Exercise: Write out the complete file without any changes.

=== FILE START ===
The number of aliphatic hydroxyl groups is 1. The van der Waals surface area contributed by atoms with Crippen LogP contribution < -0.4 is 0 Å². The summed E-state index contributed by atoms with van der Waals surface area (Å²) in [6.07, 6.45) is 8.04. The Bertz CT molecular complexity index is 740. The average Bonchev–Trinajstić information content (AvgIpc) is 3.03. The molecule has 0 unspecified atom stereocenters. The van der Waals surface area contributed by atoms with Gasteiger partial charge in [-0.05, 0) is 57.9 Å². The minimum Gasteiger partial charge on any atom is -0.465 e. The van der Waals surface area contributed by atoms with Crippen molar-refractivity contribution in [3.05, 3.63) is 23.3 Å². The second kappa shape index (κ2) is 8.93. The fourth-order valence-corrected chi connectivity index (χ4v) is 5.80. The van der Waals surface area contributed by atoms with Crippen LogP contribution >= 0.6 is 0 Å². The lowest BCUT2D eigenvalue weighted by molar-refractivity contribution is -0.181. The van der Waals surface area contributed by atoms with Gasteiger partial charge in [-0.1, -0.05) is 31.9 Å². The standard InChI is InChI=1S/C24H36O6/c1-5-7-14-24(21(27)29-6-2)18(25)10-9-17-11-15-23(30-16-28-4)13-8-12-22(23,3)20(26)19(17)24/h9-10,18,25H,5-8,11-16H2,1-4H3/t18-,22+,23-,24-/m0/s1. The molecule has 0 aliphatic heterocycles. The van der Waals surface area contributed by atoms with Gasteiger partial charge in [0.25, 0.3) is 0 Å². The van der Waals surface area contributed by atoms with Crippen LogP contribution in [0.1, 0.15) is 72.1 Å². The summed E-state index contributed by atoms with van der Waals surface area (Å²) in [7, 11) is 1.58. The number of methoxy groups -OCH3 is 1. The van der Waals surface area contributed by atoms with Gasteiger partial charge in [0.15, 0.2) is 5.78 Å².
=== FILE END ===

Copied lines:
The number of aliphatic hydroxyl groups is 1. The van der Waals surface area contributed by atoms with Crippen LogP contribution < -0.4 is 0 Å². The summed E-state index contributed by atoms with van der Waals surface area (Å²) in [6.07, 6.45) is 8.04. The Bertz CT molecular complexity index is 740. The average Bonchev–Trinajstić information content (AvgIpc) is 3.03. The molecule has 0 unspecified atom stereocenters. The van der Waals surface area contributed by atoms with Gasteiger partial charge in [-0.05, 0) is 57.9 Å². The minimum Gasteiger partial charge on any atom is -0.465 e. The van der Waals surface area contributed by atoms with Crippen molar-refractivity contribution in [3.05, 3.63) is 23.3 Å². The second kappa shape index (κ2) is 8.93. The fourth-order valence-corrected chi connectivity index (χ4v) is 5.80. The van der Waals surface area contributed by atoms with Crippen LogP contribution >= 0.6 is 0 Å². The lowest BCUT2D eigenvalue weighted by molar-refractivity contribution is -0.181. The van der Waals surface area contributed by atoms with Gasteiger partial charge in [-0.1, -0.05) is 31.9 Å². The standard InChI is InChI=1S/C24H36O6/c1-5-7-14-24(21(27)29-6-2)18(25)10-9-17-11-15-23(30-16-28-4)13-8-12-22(23,3)20(26)19(17)24/h9-10,18,25H,5-8,11-16H2,1-4H3/t18-,22+,23-,24-/m0/s1. The molecule has 0 aliphatic heterocycles. The van der Waals surface area contributed by atoms with Gasteiger partial charge in [0.25, 0.3) is 0 Å². The van der Waals surface area contributed by atoms with Crippen LogP contribution in [0.1, 0.15) is 72.1 Å². The summed E-state index contributed by atoms with van der Waals surface area (Å²) in [7, 11) is 1.58. The number of methoxy groups -OCH3 is 1. The van der Waals surface area contributed by atoms with Gasteiger partial charge in [0.15, 0.2) is 5.78 Å².